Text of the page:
Making Evaluation maps


Evaluation maps or site assessments are useful in designing interventions or a management strategy. in Geodesignhub, they are simple red / yellow / green maps that tell the designer locations where intervention is required and where they should be careful.

If the project participants are familiar with the study area, evaluation maps may be less useful since they can rely on their local knowledge. For large study areas, evaluations are very useful. Evaluation Maps can be created using three or five colors; using three colors could simplify things for you.

There are three ways to create evaluation maps:

  1. Sketching by hand using printed maps and red, yellow, green markers and digitizing the sketched maps directly on Geodesignhub.
  2. Using GIS software and existing data such as QGIS / ArcGIS to build these maps.
  3. Using automated tools and scripts, this is most suitable if you don’t want to build the maps. You will need basic programming knowledge so if you don’t have the resources, we can run these scripts for you and your project. They are free and opensource and use opendata. (OpenstreetMap, CORINE, Sentinel Data, NLCD etc.) :

For more information about these tools please review this PowerPoint Presentation

Additional Notes

Evaluation models can be created using the setup sheet provided since it will help in identifying data sources and building a legend for the colors. The figure below details the legend for the five columns:

All evaluation maps can be shown in a simple three or give color map: Red , yellow and green, or red, yellow, green, green2, green3.


1 (red) is where the system is “existing” already and in a healthy state, meaning that it is feasible to remain….a constraint in terms of information but not a total Constraint.

2 (yellow) is lowest priority for change… “not appropriate” or not capable of supporting the system, meaning don’t put it there, e.g too wet or steep or….unless you provide change to the basic area conditions e.g fill in the ocean for new land, regrade the mountain, etc… (all very risky projects). This is also a constraint in terms of information.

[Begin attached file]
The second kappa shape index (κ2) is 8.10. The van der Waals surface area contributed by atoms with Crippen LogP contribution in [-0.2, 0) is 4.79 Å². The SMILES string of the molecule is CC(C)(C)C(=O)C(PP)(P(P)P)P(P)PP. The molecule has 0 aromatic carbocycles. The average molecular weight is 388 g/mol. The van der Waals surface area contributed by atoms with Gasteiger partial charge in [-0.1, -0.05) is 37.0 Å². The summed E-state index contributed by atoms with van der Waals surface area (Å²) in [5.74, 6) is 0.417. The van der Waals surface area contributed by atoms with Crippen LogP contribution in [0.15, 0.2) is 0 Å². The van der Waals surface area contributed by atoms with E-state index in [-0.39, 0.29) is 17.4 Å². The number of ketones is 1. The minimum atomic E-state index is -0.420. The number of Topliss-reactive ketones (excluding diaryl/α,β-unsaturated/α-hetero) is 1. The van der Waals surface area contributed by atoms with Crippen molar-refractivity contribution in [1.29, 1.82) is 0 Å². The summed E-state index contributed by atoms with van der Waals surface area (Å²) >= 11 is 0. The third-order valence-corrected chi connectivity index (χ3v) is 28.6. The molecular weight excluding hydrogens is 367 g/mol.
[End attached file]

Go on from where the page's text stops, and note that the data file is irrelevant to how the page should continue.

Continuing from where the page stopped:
3 (green) is low but higher priority ….”capable”, meaning that you can place it here IF you also provide the technology and market to make it feasible, e.g. water and sewers, access roads for mechanical harvesting, etc., and the market comes…

4 (green2) is higher priority….”suitable”, meaning that the area is capable of supporting the project and it already has the appropriate technologies to support the activity taking place e.g. septic tank soil or sewers, access roads for mechanical harvesting, etc. BUT there may not yet be a market for the change.

5 (green3) is the highest priority for change….“feasible”, meaning that it is suitable AND there is a demand or market to provide the new land use change, e.g that someone wants to buy the product or new house (and at a profit) OR that the government wants to protect and improve an historical landscape .

These details have to be filled out by project administrators on a per system basis. Once the criteria are set, you can build five-colored Evaluation Maps using traditional GIS tools. While this process varies between different users and techniques and is specific to the study area and produce a five color map.

GIS File format

If you are going to use GIS, the files should be in Vector / Shapefile format, all rasters should be converted to vectors.

Data Attributes

Every polygon must have an attribute called “areatype” in the attribute table and it can have one of the five values:

  • red
  • yellow
  • green
  • green2
  • green3

For a more detailed information please review the feature attributes topic.


Ensure that there are no topological or geometry errors in the file and it should be re-projected to WGS 1984 / EPSG 4326 projection to be compatible with the tool.

It is recommended to remove all other values from the attribute table, and covert the shapefile to GeoJSON using a tool such as QGIS. For more information about conversion please review the Converting Shapefile to GeoJSON topic.

Sample files

Uploading evaluation maps

Once the maps are complete and built, you can upload them to your project, review the How to upload evaluation maps article.

Linking Raster Evaluation and Impact Maps